Milling and Bread Baking Traits Associated with Puroindoline Sequence Type in Hard Red Spring Wheat
- J.M. Martin *a,
- R.C. Frohbergc,
- C.F. Morrisb,
- L.E. Talberta and
- M.J. Girouxa
Recent results have shown that mutations in genes coding for puroindoline a and b (PinA and PinB) are associated with the expression of the hard texture of wheat (Triticum aestivum L.) grain. A majority of hard wheats have a glycine-to-serine mutation in puroindoline b (allele PinB-D1b), or they are devoid of puroindoline a (allele PinA-D1b). Hard wheats with PinA-D1b tend to be harder than those with PinB-D1b Grain hardness is known to affect milling and baking traits. Our objective was to determine the influence of allelic variation in PinA and PinB on milling and bread quality traits in a recombinant inbred population segregating for PinA-D1b and PinB-D1b One hundred thirty-nine recombinant inbred lines from the cross `Butte 86' (PinA-D1b allele)/ND2603 (PinB-D1b allele) and parents were grown in a field trial with two replications at two locations. Grain hardness was measured by near-infrared reflectance (NIR) and the single-kernel characterization system (SKCS). Grain was milled and baked for each line. Puroindoline allele type was determined for each line. The PinB-D1b group had significantly softer grain, higher break flour yield, flour yield, milling score, and loaf volume, and lower flour ash and crumb grain score (low score being desirable) than the PinA-D1b group. Significant genetic variability was detected within allelic classes for all traits. The proportion of variation among entry means attributed to puroindoline classes was 34% for break flour yield, 26% for NIR hardness, and 22% for SKCS harness index. Grain hardness was negatively correlated with break flour yield, flour yield, and mixing score and positively correlated with flour ash. Grain hardness was not correlated with loaf volume or crumb grain score. The PinB-D1b allele was more desirable for milling and bread baking, although superior milling and bread quality genotypes could be selected within either class.Please view the pdf by using the Full Text (PDF) link under 'View' to the left.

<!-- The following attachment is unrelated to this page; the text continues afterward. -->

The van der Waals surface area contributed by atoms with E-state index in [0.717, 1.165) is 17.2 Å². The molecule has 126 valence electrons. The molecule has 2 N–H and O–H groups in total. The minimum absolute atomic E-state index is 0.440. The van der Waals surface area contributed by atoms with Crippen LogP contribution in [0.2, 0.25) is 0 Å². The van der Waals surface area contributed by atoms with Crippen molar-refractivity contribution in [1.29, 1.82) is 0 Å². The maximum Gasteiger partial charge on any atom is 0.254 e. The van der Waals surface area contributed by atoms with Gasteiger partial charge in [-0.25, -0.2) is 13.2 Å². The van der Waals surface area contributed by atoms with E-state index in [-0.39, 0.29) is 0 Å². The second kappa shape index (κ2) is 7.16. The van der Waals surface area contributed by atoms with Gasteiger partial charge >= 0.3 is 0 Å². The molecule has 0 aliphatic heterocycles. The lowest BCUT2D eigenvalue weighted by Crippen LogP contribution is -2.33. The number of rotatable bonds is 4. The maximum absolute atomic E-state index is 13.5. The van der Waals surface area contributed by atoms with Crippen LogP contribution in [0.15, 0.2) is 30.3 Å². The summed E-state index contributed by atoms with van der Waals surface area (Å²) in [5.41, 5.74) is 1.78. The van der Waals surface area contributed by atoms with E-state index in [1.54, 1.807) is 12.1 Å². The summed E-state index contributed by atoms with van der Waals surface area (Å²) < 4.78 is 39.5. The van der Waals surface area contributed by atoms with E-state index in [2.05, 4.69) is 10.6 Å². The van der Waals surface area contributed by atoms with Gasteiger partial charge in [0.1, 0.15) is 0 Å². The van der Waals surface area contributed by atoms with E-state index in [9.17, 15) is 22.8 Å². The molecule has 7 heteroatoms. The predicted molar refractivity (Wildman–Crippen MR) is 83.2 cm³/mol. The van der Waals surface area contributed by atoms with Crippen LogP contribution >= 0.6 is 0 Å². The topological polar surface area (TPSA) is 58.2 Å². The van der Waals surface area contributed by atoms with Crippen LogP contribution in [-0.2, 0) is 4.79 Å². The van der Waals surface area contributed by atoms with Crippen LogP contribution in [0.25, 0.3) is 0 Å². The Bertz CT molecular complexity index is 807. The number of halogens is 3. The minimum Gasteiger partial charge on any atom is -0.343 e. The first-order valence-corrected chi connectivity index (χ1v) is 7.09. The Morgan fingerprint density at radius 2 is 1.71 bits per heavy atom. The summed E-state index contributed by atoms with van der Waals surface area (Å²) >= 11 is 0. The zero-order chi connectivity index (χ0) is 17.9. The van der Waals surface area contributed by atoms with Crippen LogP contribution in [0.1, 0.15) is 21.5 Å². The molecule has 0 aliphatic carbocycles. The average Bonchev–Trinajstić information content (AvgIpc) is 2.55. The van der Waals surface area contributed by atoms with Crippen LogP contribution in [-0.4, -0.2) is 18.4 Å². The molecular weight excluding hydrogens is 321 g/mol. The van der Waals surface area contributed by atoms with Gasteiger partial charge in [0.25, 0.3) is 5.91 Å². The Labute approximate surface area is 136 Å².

Copyright © 2001. Published in Crop Sci.41:228–234.